Thanksgiving came, then Christmas and the holidays were passed, spring and planting time had come again. Ann had watched and waited every day for Jim’s return or for a letter telling where he was, but all in vain. His place was always set at the table and at night the door was never locked for fear he might return and find it so. Three years passed and no message had come.
It was Christmas time. The snow was piled high; in places it covered the fences and sheds. Ann Brown had spent days preparing for Christmas. The children and grandchildren would all be home; what a crowd they made. Not only had she been preparing food, but for weeks and months before this she had been working on gifts for all of them. From scraps of old woolens she had pieced two large quilts for the two older girls and filled them with home carded wool. A number of fluffy, soft pillows had been made from the down off her geese she had plucked during the summer months. These she would give to her son’s wives. For the three older boys she had knitted woolen socks. They would give extra comfort when the boys were out after cattle on cold days. Warm mittens, scarfs and caps were crocheted or knitted for each of the grandchildren. These were carefully wrapped in bright colored papers tied with Christmas cord and safely hidden away in a large box in her bedroom ready for Christmas morning when the children would be there, and the annual Christmas party would take place in the old fashioned living room.
At last Christmas Eve had arrived. Ann Brown gave a tired sigh as she sat down in her rocker by the little window in the kitchen. On her range stove two large plum puddings were simmering. In her pantry, the shelves were loaded with good things to eat – pumpkin and mince pies, a large platter of home made honey candy. Best of all two large fine turkeys, the pick of her flock, were stuffed ready for the oven. She had spent the afternoon at this task, and felt quite relieved and proud when she put the on the shelf. A basket of shining apples and two huge logs were placed by the open fire place. Over the old mantle shelf and on top of the bookcase she had arranged pine boughs. On these, bits of white cotton were dotted around with shining tinsel scattered over to represent sparkling snow. Streamers of red and green paper hung from the corners of the room, and were draped in the middle to the cords of the hanging lamp. The lamp itself was adorned with green bows and tinsel. The very atmosphere of her home breathed a true spirit of Christmas. While Ann was happy and satisfied with her Christmas preparations, tonight somehow she felt such a longing for her lost boy.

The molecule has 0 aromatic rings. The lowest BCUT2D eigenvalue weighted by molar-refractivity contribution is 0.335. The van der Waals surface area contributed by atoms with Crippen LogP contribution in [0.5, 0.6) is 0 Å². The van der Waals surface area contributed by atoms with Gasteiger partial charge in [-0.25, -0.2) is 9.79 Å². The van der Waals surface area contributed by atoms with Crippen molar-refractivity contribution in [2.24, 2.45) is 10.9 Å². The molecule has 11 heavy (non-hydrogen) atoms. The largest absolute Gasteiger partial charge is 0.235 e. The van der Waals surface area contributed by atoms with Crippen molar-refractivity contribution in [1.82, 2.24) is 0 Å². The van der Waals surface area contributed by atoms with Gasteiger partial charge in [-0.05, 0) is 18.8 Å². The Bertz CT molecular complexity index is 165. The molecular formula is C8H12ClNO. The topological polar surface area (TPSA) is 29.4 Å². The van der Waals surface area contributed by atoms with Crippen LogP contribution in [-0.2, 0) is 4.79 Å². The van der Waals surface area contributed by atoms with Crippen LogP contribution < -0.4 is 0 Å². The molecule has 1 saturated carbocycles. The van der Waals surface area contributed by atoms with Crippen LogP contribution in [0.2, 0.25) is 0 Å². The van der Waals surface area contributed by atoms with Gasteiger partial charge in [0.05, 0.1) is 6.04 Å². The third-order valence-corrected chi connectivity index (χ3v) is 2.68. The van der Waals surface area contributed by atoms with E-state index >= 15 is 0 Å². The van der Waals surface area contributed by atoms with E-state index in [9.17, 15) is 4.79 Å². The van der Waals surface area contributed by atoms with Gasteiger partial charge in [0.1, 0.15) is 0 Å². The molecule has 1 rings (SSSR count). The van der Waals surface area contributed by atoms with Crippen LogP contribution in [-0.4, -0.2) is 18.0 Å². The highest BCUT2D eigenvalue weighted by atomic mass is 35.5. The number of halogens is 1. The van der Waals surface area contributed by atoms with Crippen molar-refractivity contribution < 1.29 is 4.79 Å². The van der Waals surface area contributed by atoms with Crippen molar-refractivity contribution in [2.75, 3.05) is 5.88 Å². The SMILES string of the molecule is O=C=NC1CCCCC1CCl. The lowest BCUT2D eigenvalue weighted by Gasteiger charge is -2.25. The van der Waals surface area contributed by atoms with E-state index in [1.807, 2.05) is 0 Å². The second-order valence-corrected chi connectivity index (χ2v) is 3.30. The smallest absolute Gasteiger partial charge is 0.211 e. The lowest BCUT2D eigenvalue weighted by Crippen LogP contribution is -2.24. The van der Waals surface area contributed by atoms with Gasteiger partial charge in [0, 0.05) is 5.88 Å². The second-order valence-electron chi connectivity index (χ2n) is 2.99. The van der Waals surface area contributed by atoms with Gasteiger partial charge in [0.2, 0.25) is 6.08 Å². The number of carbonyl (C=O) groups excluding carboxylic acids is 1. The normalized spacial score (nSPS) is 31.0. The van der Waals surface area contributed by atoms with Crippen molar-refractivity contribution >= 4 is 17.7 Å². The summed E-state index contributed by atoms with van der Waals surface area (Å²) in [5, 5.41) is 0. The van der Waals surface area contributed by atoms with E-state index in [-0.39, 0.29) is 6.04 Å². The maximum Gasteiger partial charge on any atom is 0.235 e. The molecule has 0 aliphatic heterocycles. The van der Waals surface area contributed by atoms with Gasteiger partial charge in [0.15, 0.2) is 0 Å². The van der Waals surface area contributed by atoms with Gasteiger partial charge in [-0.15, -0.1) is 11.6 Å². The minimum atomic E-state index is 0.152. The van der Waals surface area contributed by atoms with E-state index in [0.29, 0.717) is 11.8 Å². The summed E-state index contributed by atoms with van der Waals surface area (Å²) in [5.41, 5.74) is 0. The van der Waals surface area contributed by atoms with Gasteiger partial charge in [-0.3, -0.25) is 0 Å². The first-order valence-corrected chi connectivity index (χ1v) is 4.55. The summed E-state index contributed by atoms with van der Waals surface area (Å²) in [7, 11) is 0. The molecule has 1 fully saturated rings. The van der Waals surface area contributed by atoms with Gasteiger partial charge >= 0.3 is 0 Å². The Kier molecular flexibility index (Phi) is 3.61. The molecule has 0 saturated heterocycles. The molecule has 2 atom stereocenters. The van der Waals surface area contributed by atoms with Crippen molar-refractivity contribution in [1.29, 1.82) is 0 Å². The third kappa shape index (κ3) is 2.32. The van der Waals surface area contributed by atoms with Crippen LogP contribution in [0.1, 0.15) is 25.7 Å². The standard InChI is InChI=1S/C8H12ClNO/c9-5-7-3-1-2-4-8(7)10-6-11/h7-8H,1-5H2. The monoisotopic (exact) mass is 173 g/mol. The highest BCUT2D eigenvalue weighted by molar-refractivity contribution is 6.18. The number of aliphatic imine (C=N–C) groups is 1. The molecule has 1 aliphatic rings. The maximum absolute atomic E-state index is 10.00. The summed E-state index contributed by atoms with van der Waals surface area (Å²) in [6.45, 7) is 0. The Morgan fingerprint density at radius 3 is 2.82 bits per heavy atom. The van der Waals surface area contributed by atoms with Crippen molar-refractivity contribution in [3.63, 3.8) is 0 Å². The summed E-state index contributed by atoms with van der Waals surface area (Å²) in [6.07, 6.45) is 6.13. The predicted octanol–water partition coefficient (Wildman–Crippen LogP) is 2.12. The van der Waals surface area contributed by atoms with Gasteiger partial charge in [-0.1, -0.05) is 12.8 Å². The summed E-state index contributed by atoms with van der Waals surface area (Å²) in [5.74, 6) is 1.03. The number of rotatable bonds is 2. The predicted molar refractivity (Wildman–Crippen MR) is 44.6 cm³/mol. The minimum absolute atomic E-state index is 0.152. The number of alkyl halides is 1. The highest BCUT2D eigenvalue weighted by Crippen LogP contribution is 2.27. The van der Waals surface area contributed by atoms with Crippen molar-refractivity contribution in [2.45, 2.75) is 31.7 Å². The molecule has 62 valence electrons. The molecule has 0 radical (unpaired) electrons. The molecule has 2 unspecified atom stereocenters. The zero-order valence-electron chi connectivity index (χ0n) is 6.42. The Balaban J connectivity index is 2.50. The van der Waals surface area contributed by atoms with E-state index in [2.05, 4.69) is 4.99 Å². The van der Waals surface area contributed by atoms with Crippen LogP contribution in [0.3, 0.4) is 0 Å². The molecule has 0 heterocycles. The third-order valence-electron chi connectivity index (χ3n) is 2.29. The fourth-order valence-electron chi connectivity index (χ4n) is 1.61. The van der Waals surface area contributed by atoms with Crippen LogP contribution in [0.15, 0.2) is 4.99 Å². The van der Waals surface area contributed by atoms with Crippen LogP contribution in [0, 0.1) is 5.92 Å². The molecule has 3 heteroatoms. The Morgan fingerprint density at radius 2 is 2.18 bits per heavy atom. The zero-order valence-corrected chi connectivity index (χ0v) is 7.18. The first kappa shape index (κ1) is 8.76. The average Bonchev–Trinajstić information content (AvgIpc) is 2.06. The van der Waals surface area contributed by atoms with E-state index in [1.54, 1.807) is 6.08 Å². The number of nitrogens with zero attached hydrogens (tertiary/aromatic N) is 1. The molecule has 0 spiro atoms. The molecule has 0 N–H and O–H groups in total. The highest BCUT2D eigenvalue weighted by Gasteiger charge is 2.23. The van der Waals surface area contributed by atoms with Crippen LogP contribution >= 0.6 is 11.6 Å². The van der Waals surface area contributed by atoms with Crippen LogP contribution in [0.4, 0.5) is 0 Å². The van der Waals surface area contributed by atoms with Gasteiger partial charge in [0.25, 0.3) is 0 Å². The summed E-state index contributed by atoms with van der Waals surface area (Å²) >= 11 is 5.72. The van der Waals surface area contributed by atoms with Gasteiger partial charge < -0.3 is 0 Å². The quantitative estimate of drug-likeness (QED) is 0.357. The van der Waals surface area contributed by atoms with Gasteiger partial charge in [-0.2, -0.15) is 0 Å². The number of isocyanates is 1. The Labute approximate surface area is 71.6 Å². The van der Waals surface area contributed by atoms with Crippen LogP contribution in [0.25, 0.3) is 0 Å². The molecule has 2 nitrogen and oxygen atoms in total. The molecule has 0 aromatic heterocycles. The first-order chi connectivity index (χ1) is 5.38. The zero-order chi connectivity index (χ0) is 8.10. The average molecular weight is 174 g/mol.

It was early twilight outside, and a bitter cold night. Ann wondered why father was so long with his chores. She thought he must be giving the cattle an extra feed of oats and perhaps fresh straw beds for Christmas Eve. As she looked out her window across the fields of white, she noticed a small dark spot in the snow at the head of the lane. It seemed to be moving toward the house. Father must have let one of his cattle out. What a job it would be getting it in this cold night with the snow so deep.
She watched more closely, the dark object came nearer. She could see that it was a man with a suitcase. She thought it was some traveler who had lost his way in the deep snow drifts and was coming here for warmth and shelter for the night.
She stepped to the stove and added more coal to her fire and pushed the soup kettle forward. Whoever it was he must be hungry and cold.
In a few moments this stranger had entered the front gate and rounded the corner past the kitchen window and onto the back porch. Ann Brown opened the door. Immediately she was enveloped in two strong arms, and her face was smothered with kisses. “Mother” was the only word spoken. Words were unnecessary. Both understood.
Jim noticed the extra place set at the kitchen supper table. “Were you expecting someone, mother?” he asked. She answered, “Yes, Jim, you.”
In a moment the father’s step was heard on the porch. A feeling of terror seemed to strike at the heart of Ann Brown, a flash of the harsh angry words spoken that morning in June, when Jim had left home, went through her mind. She knew how stern and almost stubborn father had been about the whole affair. Now what would he do? Could he forgive this wanderer who had come home on Christmas Eve?
Jim seemed to experience the same feeling of terror. The old man stepped into the room. He stood for a moment, almost as if he were frozen to the spot. His eyes were round and glassy, the lines of his face were hardened with the old emotion he had felt when the boy had gone away. Jim saw this, but with his heart and very being filled with forgiveness that only one feels who has truly repented, he sprang forward to embrace his father. Instantly as if by magic the old man’s heart was softened. He gently caressed and welcomed this wanderer back to their fireside again.